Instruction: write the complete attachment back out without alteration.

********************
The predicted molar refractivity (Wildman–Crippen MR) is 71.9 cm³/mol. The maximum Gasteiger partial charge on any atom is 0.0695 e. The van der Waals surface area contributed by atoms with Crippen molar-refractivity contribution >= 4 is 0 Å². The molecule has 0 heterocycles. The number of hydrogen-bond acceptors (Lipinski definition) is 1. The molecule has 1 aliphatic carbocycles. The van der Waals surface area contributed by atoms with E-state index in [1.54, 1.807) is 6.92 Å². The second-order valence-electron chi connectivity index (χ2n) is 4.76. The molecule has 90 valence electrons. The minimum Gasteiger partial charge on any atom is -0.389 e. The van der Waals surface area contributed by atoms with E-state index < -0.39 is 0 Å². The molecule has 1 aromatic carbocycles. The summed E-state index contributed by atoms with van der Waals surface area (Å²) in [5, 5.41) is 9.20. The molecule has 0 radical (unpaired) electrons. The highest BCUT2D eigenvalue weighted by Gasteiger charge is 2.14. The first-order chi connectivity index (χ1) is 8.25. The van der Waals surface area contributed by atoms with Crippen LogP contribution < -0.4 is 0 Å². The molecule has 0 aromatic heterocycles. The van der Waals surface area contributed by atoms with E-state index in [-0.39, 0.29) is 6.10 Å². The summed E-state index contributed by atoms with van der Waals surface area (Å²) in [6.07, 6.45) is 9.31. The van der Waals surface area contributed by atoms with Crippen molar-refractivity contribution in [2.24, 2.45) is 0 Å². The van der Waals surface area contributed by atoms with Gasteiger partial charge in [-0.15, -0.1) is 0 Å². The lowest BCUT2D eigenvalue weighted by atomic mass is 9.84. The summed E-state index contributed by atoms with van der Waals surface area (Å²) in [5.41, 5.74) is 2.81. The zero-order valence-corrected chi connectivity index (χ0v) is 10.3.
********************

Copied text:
The predicted molar refractivity (Wildman–Crippen MR) is 71.9 cm³/mol. The maximum Gasteiger partial charge on any atom is 0.0695 e. The van der Waals surface area contributed by atoms with Crippen molar-refractivity contribution >= 4 is 0 Å². The molecule has 0 heterocycles. The number of hydrogen-bond acceptors (Lipinski definition) is 1. The molecule has 1 aliphatic carbocycles. The van der Waals surface area contributed by atoms with E-state index in [1.54, 1.807) is 6.92 Å². The second-order valence-electron chi connectivity index (χ2n) is 4.76. The molecule has 90 valence electrons. The minimum Gasteiger partial charge on any atom is -0.389 e. The van der Waals surface area contributed by atoms with E-state index < -0.39 is 0 Å². The molecule has 1 aromatic carbocycles. The summed E-state index contributed by atoms with van der Waals surface area (Å²) in [5, 5.41) is 9.20. The molecule has 0 radical (unpaired) electrons. The highest BCUT2D eigenvalue weighted by Gasteiger charge is 2.14. The first-order chi connectivity index (χ1) is 8.25. The van der Waals surface area contributed by atoms with Crippen LogP contribution < -0.4 is 0 Å². The molecule has 0 aromatic heterocycles. The van der Waals surface area contributed by atoms with E-state index in [-0.39, 0.29) is 6.10 Å². The summed E-state index contributed by atoms with van der Waals surface area (Å²) in [6.07, 6.45) is 9.31. The van der Waals surface area contributed by atoms with Crippen molar-refractivity contribution in [2.24, 2.45) is 0 Å². The van der Waals surface area contributed by atoms with Gasteiger partial charge in [-0.15, -0.1) is 0 Å². The lowest BCUT2D eigenvalue weighted by atomic mass is 9.84. The summed E-state index contributed by atoms with van der Waals surface area (Å²) in [5.41, 5.74) is 2.81. The zero-order valence-corrected chi connectivity index (χ0v) is 10.3.